Citation on the award of NZSEE Fellow, April 2021
Professor Alessandro Palermo is awarded a Fellowship of the New Zealand Society for Earthquake Engineering. His earthquake engineering research work is highly respected in a wide range of areas including bridge engineering, seismic resistant low-damage technologies, post-tensioned timber buildings, seismic interaction of non-structural components, seismic performance of precast concrete buildings and other concrete structures.
Alessandro’s special contribution to the Society includes:
- co-authoring 14 Bulletin papers and more than 50 papers presented at the Society’s Annual Conferences, together with many of his students;
- co-organizer and chairman for the Society’s 2020 bridge webinars;
- one of the three guest editors of the 2017 Bulletin Special Issue on the Kaikoura Earthquake containing twenty-one journal papers;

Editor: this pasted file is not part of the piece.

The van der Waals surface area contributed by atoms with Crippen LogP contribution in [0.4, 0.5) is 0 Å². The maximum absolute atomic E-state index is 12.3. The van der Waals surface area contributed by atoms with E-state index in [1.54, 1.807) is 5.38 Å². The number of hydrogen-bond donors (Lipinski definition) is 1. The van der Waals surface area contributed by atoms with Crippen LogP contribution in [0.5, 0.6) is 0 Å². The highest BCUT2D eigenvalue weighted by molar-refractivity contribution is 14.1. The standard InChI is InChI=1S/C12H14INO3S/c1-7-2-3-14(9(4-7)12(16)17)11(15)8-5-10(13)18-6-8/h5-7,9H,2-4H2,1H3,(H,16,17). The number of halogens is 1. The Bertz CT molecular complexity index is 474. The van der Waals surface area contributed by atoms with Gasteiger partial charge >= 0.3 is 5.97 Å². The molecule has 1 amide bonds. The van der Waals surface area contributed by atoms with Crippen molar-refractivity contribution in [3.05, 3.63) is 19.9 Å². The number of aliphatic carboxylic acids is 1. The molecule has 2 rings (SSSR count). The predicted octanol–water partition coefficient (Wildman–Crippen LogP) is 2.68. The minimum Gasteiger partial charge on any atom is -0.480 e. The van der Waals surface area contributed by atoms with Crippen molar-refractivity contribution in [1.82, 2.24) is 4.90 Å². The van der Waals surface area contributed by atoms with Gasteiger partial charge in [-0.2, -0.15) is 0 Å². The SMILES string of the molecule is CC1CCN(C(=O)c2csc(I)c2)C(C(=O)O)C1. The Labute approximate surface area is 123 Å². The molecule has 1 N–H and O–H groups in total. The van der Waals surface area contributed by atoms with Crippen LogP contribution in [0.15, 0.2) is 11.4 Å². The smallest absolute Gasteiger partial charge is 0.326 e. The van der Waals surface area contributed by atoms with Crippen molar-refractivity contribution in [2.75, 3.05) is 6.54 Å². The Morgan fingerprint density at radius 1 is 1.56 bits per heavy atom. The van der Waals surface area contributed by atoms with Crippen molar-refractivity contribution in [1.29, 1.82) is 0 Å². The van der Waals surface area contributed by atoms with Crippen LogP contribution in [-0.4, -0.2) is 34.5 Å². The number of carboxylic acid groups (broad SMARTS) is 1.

- invited speaker at the 2017 at the Society’s Annual Conference where he presented: An Overview of Accelerated Bridge Construction Technologies in Seismic Areas;
- as a member of the Bulletin editorial board undertaking reviews in structural and bridge engineering;
- organizing a pending special issue of the Bulletin on accelerated bridge construction.
Alessandro received the Otto Glogau Award jointly with others for the Special Issue on the 2016 Kaikoura Earthquake; the Ivan Skinner Award in 2013 for recognition of his research on bridges damaged in the Canterbury Earthquakes; the best Research Paper Award and at the 2007 Conference.
In 2020 he received the prestigious Alfred Nobel prize awarded by the American Society of Civil Engineering (ASCE) for the journal paper “Low-damage Design for Accelerated Bridge Construction”, (co-authored with a former PhD student).
Alessandro’s infectious enthusiasm, the quality of his teaching and his industry-aligned research has had a significant impact on bridge and earthquake engineering in New Zealand. Over the more than 10 years he has been on the staff at the University of Canterbury his teaching skills and mentoring of many post-graduate students has had an incredibly positive influence and has been the direct benefit of the engineering industry in New Zealand.
For his contribution to the Society and the advancement of earthquake engineering knowledge and practice, Alessandro Palermo is awarded a Fellowship of the New Zealand Society for Earthquake Engineering.